We have officially entered the season of transition. The temperature is rising and the snow is melting.
There was a fog warning this morning, which made for a beautifully eerie commute by bike. I made sure to stop and capture the magic of it.
Over these last few weeks I was forced to accept that I have a limit when it comes to winter cycling. This is a hard pill to swallow! In a lot of ways I am limited by the type of bike I chose. My thin tires cannot handle a foot of snow, go figure. I find myself daydreaming of upgrading to a fat bike for the winter months. I chose my Trek not because it was the best possible choice but because it was affordable. Due to my unnerving uncertainty about whether winter cycling was going to be for me I could only (in good conscience) fork up so much cash and those fat bikes are pricey. Turns out I love it and on bad days that leave me bus bound I wish I could be out there braving it. Days like these cause me to miss my Azor dearly and long for Spring's arrival.
Left: There was a severe cold weather warning this morning, which resulted in some epic eyecicles on my ride to work.
Right: The ride home was gorgeous!
Today I took my first winter cycling fall and I am a-okay. Most people in my life know that I winter cycle at this point, it is such a huge part of my everyday that it is hard not to bring it up all too frequently. People are always so shocked when I say it is pretty crappy cycling weather right now. I find myself wishing for a different kind of winter on two wheels. When you are winter cycling there is really no difference between -10 and -20°C (-30°C is when it starts to get different). Your body is producing heat and as long as you dress properly, you stay warm. This past month has been warmer than average, rarely getting colder than -10°C. In my limited experience with winter cycling I have found that the worst conditions are when it is not quite cold enough to keep all the snow and ice firm, but not quite warm enough for it all to melt (this is the current condition). Today I was victim to that awful, thick, sludgy, sand-filled snow that forms on the roads in this type of weather. In this type of weather it does not matter if you have studded tires, you will slip and slide. On a normal day I can assess the conditions far enough ahead of time, react accordingly and find that safe route. As a result of a generally 'off' day I got into a sludgy nightmare and did not have the physical or mental power/energy to get myself out of it. I am a little shaken (and will be hurting tomorrow), but I have definitely learned from this experience. Everyday I am testing myself and I am continuously growing as a winter cyclist. Also, some people may curse me, but it would be nice if it went back to the -25 to 30°C range.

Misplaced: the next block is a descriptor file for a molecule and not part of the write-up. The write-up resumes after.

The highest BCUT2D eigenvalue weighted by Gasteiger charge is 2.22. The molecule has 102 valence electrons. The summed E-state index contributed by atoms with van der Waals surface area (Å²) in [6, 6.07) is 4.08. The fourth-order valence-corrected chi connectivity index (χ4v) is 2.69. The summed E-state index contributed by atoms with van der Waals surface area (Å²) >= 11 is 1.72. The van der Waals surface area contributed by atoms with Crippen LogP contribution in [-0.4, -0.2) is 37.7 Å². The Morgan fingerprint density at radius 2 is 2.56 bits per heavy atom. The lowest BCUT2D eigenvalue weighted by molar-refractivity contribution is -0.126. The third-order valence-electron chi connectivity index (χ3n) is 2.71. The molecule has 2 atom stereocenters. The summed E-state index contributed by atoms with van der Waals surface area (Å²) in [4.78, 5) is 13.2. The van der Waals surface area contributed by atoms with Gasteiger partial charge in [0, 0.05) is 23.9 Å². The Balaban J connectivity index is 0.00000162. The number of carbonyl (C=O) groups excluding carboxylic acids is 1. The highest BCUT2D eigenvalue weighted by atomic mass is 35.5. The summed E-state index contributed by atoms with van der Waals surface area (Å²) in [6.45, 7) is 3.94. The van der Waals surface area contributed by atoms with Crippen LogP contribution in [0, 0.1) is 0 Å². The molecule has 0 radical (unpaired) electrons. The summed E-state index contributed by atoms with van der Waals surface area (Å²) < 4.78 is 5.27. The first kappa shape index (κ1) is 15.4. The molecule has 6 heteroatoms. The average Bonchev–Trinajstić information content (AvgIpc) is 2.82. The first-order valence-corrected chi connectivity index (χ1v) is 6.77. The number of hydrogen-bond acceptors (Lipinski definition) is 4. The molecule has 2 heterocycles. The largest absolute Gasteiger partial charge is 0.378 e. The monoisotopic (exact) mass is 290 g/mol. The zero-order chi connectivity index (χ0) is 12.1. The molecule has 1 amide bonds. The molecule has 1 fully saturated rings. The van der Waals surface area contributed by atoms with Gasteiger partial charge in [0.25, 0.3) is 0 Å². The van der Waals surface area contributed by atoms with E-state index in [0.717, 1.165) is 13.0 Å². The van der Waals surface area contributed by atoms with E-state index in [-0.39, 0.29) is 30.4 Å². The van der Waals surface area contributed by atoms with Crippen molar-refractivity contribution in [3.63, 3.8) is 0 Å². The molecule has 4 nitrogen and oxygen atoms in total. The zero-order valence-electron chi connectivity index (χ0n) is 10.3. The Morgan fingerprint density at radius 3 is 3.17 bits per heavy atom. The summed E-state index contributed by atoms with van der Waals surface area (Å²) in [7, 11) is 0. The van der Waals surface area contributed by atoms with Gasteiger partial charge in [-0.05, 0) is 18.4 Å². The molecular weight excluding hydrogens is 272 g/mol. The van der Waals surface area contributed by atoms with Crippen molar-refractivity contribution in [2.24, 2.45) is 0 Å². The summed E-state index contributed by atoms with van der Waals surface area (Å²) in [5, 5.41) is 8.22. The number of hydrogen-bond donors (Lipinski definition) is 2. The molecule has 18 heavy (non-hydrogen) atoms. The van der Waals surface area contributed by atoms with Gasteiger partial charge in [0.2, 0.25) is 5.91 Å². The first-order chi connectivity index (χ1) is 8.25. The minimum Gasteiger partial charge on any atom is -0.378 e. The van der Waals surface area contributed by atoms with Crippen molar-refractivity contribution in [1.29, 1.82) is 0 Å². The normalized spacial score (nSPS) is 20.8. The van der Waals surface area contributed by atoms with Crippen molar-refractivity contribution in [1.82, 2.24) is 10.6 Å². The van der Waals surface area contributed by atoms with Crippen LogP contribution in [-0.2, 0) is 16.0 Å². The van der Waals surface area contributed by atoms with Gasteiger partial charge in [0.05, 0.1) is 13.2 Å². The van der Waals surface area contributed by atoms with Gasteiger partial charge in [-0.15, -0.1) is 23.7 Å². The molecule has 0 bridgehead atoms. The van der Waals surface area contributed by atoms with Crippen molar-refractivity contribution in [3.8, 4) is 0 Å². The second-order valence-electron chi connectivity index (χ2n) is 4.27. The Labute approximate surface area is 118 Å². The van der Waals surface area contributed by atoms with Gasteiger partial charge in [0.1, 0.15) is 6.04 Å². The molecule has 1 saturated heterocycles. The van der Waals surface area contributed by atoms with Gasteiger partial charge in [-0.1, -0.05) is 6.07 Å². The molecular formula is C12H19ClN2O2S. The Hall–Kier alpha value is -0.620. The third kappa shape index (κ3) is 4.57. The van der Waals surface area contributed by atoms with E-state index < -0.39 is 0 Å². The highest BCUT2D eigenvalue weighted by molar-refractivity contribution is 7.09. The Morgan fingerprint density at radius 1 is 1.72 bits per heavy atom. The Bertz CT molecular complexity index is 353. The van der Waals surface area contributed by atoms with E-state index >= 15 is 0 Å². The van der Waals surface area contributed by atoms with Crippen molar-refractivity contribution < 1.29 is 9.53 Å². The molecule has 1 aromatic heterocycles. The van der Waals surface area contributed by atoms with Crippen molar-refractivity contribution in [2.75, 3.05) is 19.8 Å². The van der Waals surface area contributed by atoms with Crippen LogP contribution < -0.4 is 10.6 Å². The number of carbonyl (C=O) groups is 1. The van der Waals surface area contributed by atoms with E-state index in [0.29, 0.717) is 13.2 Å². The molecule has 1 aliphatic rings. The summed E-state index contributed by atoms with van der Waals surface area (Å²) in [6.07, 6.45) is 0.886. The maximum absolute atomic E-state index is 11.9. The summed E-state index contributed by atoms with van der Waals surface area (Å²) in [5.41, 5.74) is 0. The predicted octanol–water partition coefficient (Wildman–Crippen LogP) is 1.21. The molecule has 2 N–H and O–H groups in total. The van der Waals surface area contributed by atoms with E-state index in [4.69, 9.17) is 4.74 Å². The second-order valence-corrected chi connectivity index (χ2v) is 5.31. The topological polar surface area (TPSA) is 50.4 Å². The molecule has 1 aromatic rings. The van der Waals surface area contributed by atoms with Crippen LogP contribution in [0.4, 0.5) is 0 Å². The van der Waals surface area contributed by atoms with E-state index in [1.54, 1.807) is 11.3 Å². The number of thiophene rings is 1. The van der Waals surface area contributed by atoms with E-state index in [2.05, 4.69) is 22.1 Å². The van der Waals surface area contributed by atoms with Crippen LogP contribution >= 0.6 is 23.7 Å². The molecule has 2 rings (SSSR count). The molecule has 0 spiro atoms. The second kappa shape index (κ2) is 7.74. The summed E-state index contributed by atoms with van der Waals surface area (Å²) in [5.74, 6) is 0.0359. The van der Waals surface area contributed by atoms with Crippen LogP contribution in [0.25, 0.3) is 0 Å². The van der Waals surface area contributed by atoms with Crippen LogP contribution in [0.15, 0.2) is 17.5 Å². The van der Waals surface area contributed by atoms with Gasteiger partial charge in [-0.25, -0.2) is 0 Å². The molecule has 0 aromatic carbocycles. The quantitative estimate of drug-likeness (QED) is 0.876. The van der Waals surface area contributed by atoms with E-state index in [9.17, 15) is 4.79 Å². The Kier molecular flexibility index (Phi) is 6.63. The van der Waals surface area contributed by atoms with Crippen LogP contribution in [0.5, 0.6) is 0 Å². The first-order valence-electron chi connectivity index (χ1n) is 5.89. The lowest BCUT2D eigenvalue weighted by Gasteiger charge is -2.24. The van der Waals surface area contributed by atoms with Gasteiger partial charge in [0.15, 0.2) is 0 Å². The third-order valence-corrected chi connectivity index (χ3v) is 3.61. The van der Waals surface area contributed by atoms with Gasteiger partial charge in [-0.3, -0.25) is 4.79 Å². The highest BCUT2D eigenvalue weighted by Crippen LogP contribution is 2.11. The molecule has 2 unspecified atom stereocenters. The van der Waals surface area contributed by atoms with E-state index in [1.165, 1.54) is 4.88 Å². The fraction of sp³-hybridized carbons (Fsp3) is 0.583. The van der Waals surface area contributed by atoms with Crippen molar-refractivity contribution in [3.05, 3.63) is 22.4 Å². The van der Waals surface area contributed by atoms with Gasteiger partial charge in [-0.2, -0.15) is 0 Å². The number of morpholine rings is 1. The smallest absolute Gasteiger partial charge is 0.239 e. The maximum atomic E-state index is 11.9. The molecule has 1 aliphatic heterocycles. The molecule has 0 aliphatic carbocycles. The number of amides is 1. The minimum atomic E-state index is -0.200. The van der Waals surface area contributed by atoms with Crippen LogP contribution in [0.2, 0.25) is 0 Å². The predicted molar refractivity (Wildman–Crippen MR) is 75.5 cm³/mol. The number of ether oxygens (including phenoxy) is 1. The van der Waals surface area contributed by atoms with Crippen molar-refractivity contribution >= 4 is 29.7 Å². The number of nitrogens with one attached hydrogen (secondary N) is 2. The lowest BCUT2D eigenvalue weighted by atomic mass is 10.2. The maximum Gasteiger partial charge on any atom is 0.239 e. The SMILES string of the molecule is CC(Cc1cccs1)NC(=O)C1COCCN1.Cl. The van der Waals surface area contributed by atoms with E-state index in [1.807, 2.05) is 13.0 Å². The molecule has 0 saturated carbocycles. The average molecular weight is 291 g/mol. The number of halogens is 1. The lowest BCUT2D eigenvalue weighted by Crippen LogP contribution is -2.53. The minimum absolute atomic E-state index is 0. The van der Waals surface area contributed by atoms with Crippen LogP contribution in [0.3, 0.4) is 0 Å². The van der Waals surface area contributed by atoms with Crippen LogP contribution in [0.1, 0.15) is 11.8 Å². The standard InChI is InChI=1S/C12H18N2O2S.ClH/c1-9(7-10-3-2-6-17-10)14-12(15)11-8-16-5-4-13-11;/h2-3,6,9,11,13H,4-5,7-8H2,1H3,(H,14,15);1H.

Me is a "lifestyle cyclist" and a lover of all things bicycle!